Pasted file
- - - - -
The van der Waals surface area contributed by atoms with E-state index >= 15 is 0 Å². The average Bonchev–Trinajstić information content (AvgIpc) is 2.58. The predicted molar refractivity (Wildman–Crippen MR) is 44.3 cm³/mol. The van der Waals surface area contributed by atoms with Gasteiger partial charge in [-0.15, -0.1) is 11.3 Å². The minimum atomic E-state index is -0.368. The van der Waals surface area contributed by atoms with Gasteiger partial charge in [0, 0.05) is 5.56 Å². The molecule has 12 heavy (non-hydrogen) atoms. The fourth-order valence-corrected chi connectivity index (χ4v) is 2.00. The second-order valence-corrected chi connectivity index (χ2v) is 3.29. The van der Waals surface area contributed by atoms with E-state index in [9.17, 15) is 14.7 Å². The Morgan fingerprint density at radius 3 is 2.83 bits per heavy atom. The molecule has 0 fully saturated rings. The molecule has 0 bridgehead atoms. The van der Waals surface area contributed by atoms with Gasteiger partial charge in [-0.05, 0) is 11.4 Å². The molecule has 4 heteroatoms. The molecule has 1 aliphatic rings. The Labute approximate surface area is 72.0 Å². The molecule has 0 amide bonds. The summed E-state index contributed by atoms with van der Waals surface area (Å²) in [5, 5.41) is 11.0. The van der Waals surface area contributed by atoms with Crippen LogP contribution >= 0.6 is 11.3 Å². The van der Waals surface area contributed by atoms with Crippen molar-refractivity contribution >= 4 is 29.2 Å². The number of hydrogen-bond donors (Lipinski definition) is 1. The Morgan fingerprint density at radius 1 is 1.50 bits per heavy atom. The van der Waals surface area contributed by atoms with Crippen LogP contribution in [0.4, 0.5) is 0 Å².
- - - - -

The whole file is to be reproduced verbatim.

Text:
The van der Waals surface area contributed by atoms with E-state index >= 15 is 0 Å². The average Bonchev–Trinajstić information content (AvgIpc) is 2.58. The predicted molar refractivity (Wildman–Crippen MR) is 44.3 cm³/mol. The van der Waals surface area contributed by atoms with Gasteiger partial charge in [-0.15, -0.1) is 11.3 Å². The minimum atomic E-state index is -0.368. The van der Waals surface area contributed by atoms with Gasteiger partial charge in [0, 0.05) is 5.56 Å². The molecule has 12 heavy (non-hydrogen) atoms. The fourth-order valence-corrected chi connectivity index (χ4v) is 2.00. The second-order valence-corrected chi connectivity index (χ2v) is 3.29. The van der Waals surface area contributed by atoms with E-state index in [9.17, 15) is 14.7 Å². The Morgan fingerprint density at radius 3 is 2.83 bits per heavy atom. The molecule has 0 fully saturated rings. The molecule has 0 bridgehead atoms. The van der Waals surface area contributed by atoms with Gasteiger partial charge in [-0.05, 0) is 11.4 Å². The molecule has 4 heteroatoms. The molecule has 1 aliphatic rings. The Labute approximate surface area is 72.0 Å². The molecule has 0 amide bonds. The summed E-state index contributed by atoms with van der Waals surface area (Å²) in [5, 5.41) is 11.0. The van der Waals surface area contributed by atoms with Crippen LogP contribution >= 0.6 is 11.3 Å². The van der Waals surface area contributed by atoms with Crippen molar-refractivity contribution >= 4 is 29.2 Å². The number of hydrogen-bond donors (Lipinski definition) is 1. The Morgan fingerprint density at radius 1 is 1.50 bits per heavy atom. The van der Waals surface area contributed by atoms with Crippen LogP contribution in [0.4, 0.5) is 0 Å².